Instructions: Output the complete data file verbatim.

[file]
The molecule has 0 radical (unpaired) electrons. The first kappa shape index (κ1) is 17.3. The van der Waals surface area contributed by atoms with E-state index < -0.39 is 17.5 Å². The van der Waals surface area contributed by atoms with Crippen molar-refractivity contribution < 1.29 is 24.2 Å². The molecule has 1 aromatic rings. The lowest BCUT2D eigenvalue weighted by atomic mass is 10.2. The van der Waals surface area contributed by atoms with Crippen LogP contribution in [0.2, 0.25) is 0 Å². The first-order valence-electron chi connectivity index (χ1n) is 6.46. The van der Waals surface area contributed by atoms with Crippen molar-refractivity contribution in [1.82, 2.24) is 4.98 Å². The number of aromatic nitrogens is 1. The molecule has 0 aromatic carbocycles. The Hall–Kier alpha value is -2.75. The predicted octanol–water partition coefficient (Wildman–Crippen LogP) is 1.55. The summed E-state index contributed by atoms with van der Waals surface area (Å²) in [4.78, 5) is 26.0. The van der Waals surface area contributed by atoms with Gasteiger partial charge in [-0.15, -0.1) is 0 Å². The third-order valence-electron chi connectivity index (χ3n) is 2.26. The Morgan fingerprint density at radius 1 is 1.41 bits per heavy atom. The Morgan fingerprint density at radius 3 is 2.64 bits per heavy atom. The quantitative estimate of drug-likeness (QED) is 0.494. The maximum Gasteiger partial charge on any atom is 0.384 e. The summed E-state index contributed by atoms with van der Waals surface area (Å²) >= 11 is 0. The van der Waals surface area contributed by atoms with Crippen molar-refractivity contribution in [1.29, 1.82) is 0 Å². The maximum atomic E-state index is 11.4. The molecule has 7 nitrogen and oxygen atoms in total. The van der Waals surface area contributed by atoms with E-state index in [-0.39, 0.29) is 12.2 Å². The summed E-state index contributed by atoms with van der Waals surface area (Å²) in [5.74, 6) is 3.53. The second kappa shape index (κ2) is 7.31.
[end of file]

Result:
The molecule has 0 radical (unpaired) electrons. The first kappa shape index (κ1) is 17.3. The van der Waals surface area contributed by atoms with E-state index < -0.39 is 17.5 Å². The van der Waals surface area contributed by atoms with Crippen molar-refractivity contribution < 1.29 is 24.2 Å². The molecule has 1 aromatic rings. The lowest BCUT2D eigenvalue weighted by atomic mass is 10.2. The van der Waals surface area contributed by atoms with Crippen LogP contribution in [0.2, 0.25) is 0 Å². The first-order valence-electron chi connectivity index (χ1n) is 6.46. The van der Waals surface area contributed by atoms with Crippen molar-refractivity contribution in [1.82, 2.24) is 4.98 Å². The number of aromatic nitrogens is 1. The molecule has 0 aromatic carbocycles. The Hall–Kier alpha value is -2.75. The predicted octanol–water partition coefficient (Wildman–Crippen LogP) is 1.55. The summed E-state index contributed by atoms with van der Waals surface area (Å²) in [4.78, 5) is 26.0. The van der Waals surface area contributed by atoms with Gasteiger partial charge in [-0.15, -0.1) is 0 Å². The third-order valence-electron chi connectivity index (χ3n) is 2.26. The Morgan fingerprint density at radius 1 is 1.41 bits per heavy atom. The Morgan fingerprint density at radius 3 is 2.64 bits per heavy atom. The quantitative estimate of drug-likeness (QED) is 0.494. The maximum Gasteiger partial charge on any atom is 0.384 e. The summed E-state index contributed by atoms with van der Waals surface area (Å²) >= 11 is 0. The van der Waals surface area contributed by atoms with Crippen molar-refractivity contribution in [1.29, 1.82) is 0 Å². The maximum atomic E-state index is 11.4. The molecule has 7 nitrogen and oxygen atoms in total. The van der Waals surface area contributed by atoms with E-state index in [-0.39, 0.29) is 12.2 Å². The summed E-state index contributed by atoms with van der Waals surface area (Å²) in [5.74, 6) is 3.53. The second kappa shape index (κ2) is 7.31.